3. “Bail” Bail is money that is given to the Court to hold while your case is pending to guarantee that you will show up to court when you are required to do so. You are allowed to post bail while your case is pending except in cases of first degree murder and violations of probation. The amount of bail usually depends on the local bail schedule which is based on the seriousness of the crime you are charged with, any prior criminal record you may have and any prior instances in which you may have previously failed to appear in court. The judge may lower the bail amount if your attorney shows that you are unlikely to run (for example, that you have strong ties to the community by way of a steady job, local family, etc.). You may not get all of your bail money back at the end of your case as the courts are frequently using that money to apply to any fines and/or costs associated with your case.
4. “Bail Bond” Money that is given to the court by a “bondsman” to guarantee that you will show up to court when you are supposed to. A bondsman is a person who charges a fee (usually 10% or 15%) for posting the bond. If you do not appear in court when you are supposed to, the bondsman may lose his or her money or property. Usually, the bondsman will look for you and bring you back to court, forcefully if necessary, in order to get their money back.
5. “Charge” A formal accusation of criminal activity. The prosecutor decides on the charges after reviewing police reports, witness statements and any other evidence of wrongdoing. Formal charges are announced at the Arraignment.
6. “Plea” The defendant’s formal answers to criminal charges. There are three options: guilty, not guilty and no contest.
7. “Plea Bargain” A negotiation between your attorney and the prosecutor. The defendant usually pleads guilty to a lesser crime and/or fewer charges in exchange for a guaranteed sentence that is shorter than what you would get if you were convicted at trial.
The process — what happens next?
1. “Arrest” If you were arrested, this means that the police took you into custody and think you are guilty of a crime. Before the police are allowed to ask you any questions about any crime they think you might be involved in or have knowledge of, they are required to read you your “Miranda warnings.”
2. “Reading Your Rights” At some point the police should have told you that: 1) you have a right to remain silent; 2) that anything you say can be used against you; 3) that you have a right to speak with an attorney; and 4) that if you cannot afford an attorney one will be provided for you. It is important for your attorney to know if and when this happened.
3. “Booking” After you are taken into custody the police will take your photograph and fingerprints at the local jail and/or police department.
4. “First Appearance or Advisory Hearing” Usually, within 24 hours of your arrest you will be brought before a judge (either in person or by video). At this hearing, the prosecutor tells the court what you have been arrested for. This is not the time to discuss your case with the judge. Please remember, someone from the prosecutor’s office will be present and will be taking notes and/or ordering the transcript if you make any statements about your case. Usually, the judge you see at your first appearance or advisory hearing is not the judge who will handle your case after that point. Therefore, telling your side of the story to the judge only helps the prosecutor.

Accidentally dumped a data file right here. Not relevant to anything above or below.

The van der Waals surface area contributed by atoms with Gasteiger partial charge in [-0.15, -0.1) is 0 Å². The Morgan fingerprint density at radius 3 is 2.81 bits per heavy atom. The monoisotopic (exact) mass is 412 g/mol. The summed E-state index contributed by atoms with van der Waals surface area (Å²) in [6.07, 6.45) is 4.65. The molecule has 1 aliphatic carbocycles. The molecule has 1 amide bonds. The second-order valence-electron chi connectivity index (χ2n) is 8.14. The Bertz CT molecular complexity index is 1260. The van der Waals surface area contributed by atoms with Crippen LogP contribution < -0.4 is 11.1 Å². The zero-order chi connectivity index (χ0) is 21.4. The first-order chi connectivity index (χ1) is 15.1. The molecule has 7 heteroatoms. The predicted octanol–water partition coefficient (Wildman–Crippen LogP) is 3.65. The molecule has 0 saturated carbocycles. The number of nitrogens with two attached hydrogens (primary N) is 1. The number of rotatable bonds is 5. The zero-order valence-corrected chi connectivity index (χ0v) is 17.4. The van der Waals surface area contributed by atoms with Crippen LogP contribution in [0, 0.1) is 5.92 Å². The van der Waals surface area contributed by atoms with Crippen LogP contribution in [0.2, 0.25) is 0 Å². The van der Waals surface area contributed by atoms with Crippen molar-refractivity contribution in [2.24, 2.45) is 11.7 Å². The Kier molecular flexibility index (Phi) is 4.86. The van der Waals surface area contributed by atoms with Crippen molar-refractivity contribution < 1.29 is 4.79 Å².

5. “Indictment” This usually only applies in capital cases (i.e., first degree murder or felony murder). After your first appearance, where you’ll learn what you were officially arrested for, the prosecutor will show their evidence to a grand jury. This is an entirely one-sided proceeding. Neither you nor your lawyer is allowed to participate. If the grand jury believes there is enough evidence against you, it will issue an indictment. The indictment (silent “c”) is the formal charge or charges against you.
6. “Discovery” After the State files formal charges against you, you have a right to see all the evidence that the prosecutor has including questioning the State’s witnesses. This process may take several months. Towards the end of the discovery period, your lawyer and the prosecutor may begin to negotiate or bargain the charges against you. This is called “plea bargaining.”
7. “Trial” If your lawyer is unable to negotiate a satisfactory plea bargain with the prosecutor, you may elect to have a jury trial. In a jury trial, the prosecutor goes first and tells their whole case to the jury. Witnesses for the prosecution are called to testify and evidence against you is presented in court. After the prosecutor is finished, your lawyer will have an opportunity to tell your side of the story. Your lawyer will get the chance to question each of the prosecutor’s witnesses and each item of evidence presented against you. Your lawyer may use any one of a number of different strategies to defend you during a jury trial. This will all be discussed with you in further detail, at a later date, if your case reaches that point.
8. “Sentencing” If the jury finds you guilty and/or you plea guilty or no contest to any charge(s), it is up to the judge to determine what your ultimate sentence will be. The sentencing can happen at the time you enter a guilty or no contest plea, or it can be set off for a future date where we can present witnesses or evidence on your behalf.
While by no means inclusive, we hope that these last two blog posts gave you a better understanding of the justice system.